It's worth updating your iPhone to iOS 17 for this feature
In the new iOS 17, a feature I personally had been eagerly anticipating has been introduced. It's called "Lock White Balance" — a function that allows you to fix the white balance during video recording. This feature is available for all iPhones that can be updated to iOS 17.
"But what if I have an Android phone?" you might ask. In that case, this function is likely available in the PRO camera settings of your phone, noted as "WB."
White Balance is a setting in the configurations of both photo and video cameras, including smartphone cameras, that adjusts the color temperature of the image. Color temperature defines the character of the light displayed in the picture and is measured in Kelvins (K). White balance allows the camera to adapt automatically or manually to various lighting sources such as daylight, incandescent lamps, fluorescent lamps, and others.
The process of white balance correction is necessary because different light sources emit light of different color temperatures. For instance, daylight can be cooler and more blue, while incandescent lamps produce a warmer, yellowish light. Without white balance correction, the image may acquire undesirable tones.
Adjusting the white balance allows achieving accurate color reproduction and maintaining consistency in the visual perception of colors under different shooting conditions. The correctness of the white balance directly influences how realistic and natural the colors will appear in photographs or video recordings.
How to enable the new feature and how to ensure that the white balance doesn't change during video recording:
How does "Lock White Balance" work during video recording?
Locking the White Balance is especially crucial when shooting Reels videos or TikTok with seamless transitions. The phone automatically adjusts to the scene, but with the new iPhone feature, the issue is resolved, even if you or another object exit the frame.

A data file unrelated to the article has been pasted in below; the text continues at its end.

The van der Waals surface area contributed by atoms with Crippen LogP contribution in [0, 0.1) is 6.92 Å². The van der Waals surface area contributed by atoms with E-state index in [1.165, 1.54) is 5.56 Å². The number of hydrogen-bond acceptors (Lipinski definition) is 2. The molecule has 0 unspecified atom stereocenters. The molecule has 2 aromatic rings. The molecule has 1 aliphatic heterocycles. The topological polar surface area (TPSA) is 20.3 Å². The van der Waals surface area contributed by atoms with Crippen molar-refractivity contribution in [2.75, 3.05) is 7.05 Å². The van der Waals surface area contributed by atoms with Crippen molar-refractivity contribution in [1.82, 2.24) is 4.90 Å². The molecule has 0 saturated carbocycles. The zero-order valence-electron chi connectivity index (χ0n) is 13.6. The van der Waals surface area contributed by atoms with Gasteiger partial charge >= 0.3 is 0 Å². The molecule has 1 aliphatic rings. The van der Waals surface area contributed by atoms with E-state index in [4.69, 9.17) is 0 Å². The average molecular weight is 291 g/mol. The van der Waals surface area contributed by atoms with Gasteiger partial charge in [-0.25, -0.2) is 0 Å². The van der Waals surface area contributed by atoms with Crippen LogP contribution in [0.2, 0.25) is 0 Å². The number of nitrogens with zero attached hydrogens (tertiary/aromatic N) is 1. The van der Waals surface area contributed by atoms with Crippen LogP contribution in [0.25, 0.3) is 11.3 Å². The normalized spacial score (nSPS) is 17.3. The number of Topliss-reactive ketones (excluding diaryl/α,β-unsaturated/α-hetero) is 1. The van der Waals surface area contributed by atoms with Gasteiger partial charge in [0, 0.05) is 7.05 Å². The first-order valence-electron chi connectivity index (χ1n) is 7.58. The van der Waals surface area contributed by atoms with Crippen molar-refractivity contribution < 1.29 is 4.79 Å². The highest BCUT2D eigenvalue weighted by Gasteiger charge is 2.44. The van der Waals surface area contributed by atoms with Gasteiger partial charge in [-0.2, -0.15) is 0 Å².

Your task is to carefully observe the videos on the right and left. Pay attention to the white sheet I used for illustration. On which video does it appear to become more red or more blue during the video recording process?
The video on the left was shot using this feature. During recording, the white sheet doesn't change its color and remains uniform. However, it's not just the white sheet; these settings affect the entire picture. So, the color of the tube, which might not be very noticeable to our eyes, also stays consistent. But if this feature is not enabled, both the tube and the skin change their shades during video recording. Fixing this within a single frame is not feasible in post-processing. Due to such nuances, the video as a whole can become "unclean."
Below, I've provided a scale of light temperatures in Kelvins, along with examples of the corresponding natural or artificial light for specific temperature values
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